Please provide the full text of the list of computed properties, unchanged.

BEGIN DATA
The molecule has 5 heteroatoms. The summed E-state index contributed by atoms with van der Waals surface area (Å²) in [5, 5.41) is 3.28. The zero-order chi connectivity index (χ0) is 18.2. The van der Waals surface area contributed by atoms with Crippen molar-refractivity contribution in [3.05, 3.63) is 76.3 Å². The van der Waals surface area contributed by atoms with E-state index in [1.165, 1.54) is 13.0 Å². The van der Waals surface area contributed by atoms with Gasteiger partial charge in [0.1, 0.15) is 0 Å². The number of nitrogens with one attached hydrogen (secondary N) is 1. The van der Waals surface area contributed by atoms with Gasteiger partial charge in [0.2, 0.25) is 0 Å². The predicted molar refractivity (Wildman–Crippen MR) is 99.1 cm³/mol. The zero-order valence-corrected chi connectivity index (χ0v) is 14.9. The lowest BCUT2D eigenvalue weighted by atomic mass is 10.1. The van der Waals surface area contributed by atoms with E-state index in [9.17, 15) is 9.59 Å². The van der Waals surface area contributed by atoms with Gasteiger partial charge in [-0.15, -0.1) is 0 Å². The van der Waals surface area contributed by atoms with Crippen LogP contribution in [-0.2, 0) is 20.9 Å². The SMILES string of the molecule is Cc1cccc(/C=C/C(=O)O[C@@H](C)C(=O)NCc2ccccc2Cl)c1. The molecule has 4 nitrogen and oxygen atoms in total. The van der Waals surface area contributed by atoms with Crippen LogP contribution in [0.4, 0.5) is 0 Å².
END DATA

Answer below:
The molecule has 5 heteroatoms. The summed E-state index contributed by atoms with van der Waals surface area (Å²) in [5, 5.41) is 3.28. The zero-order chi connectivity index (χ0) is 18.2. The van der Waals surface area contributed by atoms with Crippen molar-refractivity contribution in [3.05, 3.63) is 76.3 Å². The van der Waals surface area contributed by atoms with E-state index in [1.165, 1.54) is 13.0 Å². The van der Waals surface area contributed by atoms with Gasteiger partial charge in [0.1, 0.15) is 0 Å². The number of nitrogens with one attached hydrogen (secondary N) is 1. The van der Waals surface area contributed by atoms with Gasteiger partial charge in [0.2, 0.25) is 0 Å². The predicted molar refractivity (Wildman–Crippen MR) is 99.1 cm³/mol. The zero-order valence-corrected chi connectivity index (χ0v) is 14.9. The lowest BCUT2D eigenvalue weighted by atomic mass is 10.1. The van der Waals surface area contributed by atoms with E-state index in [9.17, 15) is 9.59 Å². The van der Waals surface area contributed by atoms with Gasteiger partial charge in [-0.15, -0.1) is 0 Å². The van der Waals surface area contributed by atoms with Crippen LogP contribution in [-0.2, 0) is 20.9 Å². The SMILES string of the molecule is Cc1cccc(/C=C/C(=O)O[C@@H](C)C(=O)NCc2ccccc2Cl)c1. The molecule has 4 nitrogen and oxygen atoms in total. The van der Waals surface area contributed by atoms with Crippen LogP contribution in [0.4, 0.5) is 0 Å².